Trump’s aversion to multilateralism ‘very dangerous’

The World Economic Forum's panel titled 'The Geopolitical Agenda' kicked off on Tuesday. (Screenshot)
Updated 22 January 2019
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Trump’s aversion to multilateralism ‘very dangerous’

  • The panel was moderated by the dean of Johns Hopkins School of Advanced International Studies Vali Nasr
  • Singaporean academic Kishore Mahbubani said that “rationally what the established power US should be doing is engaging in multilateralism with a rising power like China”

DAVOS: The World Economic Forum's panel titled 'The Geopolitical Agenda' kicked off on Tuesday with panelists from China, Japan, Singapore and the US focusing on the US’s relationship with Asia amid trade wars and President Donald Trump’s policies.

The panel was moderated by the dean of Johns Hopkins School of Advanced International Studies Vali Nasr.

“Trump’s aversion and hostility to multilateralism is very much dangerous,” Chairman of the Asia Pacific Initiative Yoichi Funabashi said.

“For the past 30-40 years, Japan and East Asia has benefited greatly from the liberal international order where free trade and multilateralism is an essential part as guiding principles,” he added.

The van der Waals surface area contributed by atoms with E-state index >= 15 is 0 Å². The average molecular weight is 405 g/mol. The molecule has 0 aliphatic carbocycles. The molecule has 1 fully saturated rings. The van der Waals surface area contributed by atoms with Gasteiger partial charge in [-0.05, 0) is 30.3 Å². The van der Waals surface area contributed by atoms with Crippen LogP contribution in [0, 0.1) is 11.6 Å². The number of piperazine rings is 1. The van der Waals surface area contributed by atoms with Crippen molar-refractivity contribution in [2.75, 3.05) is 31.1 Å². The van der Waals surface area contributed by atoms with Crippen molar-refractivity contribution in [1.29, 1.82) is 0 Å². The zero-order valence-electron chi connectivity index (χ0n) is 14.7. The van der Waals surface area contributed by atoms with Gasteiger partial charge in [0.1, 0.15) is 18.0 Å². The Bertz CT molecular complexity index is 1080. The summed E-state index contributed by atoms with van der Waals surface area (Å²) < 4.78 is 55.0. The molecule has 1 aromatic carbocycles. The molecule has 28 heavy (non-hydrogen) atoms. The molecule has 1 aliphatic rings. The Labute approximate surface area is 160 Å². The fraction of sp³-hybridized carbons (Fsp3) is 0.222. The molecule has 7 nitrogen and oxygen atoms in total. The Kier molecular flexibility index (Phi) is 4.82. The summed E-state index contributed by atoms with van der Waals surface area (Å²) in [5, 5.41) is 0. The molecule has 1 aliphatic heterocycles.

Dean of the Institute of International Relations at Tsinghua University Yan Xuetong explained how coming to a solution between China and the US amid the trade conflict will not be easy.

However, he stated that the conflict will not spill over to military or ideological ones.

“More and more countries will prefer to do the bilateral discussion than the multilateral, so in that way bilateral diplomacy is gaining momentum,” Xuetong said, adding that “As long as US is the strongest power in the world and US impact still number one and larger than anyone else, the most important thing is that no matter what the US does, it is always an example for others to follow.”

Singaporean academic Kishore Mahbubani said that “rationally what the established power US should be doing is engaging in multilateralism with a rising power like China.”

Mahbubani’s comments fell in line with Director-General of Royal United Services Institute Karin von Hippel’s comments on the Trump administration’s challenges.

“The challenge Trump poses to the order is that he’s been more focused on disrupting, but not focused on what to put in its place” von Hippel said.

The discussion delved further into technological advances and the cyber obstacles that stand in the way and aid countries and nations. 

“I think there’s still so much confusion on what it [AI] means and how to apply it and how to control it, and you can add that the concerns about technology and the rapid changes in technology add to this uncertainty that many of us have,” Von Hippel said. 

 


Donald Trump to declare ‘national emergency’ to fund US-Mexico border wall

Updated 37 min 54 sec ago
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Donald Trump to declare ‘national emergency’ to fund US-Mexico border wall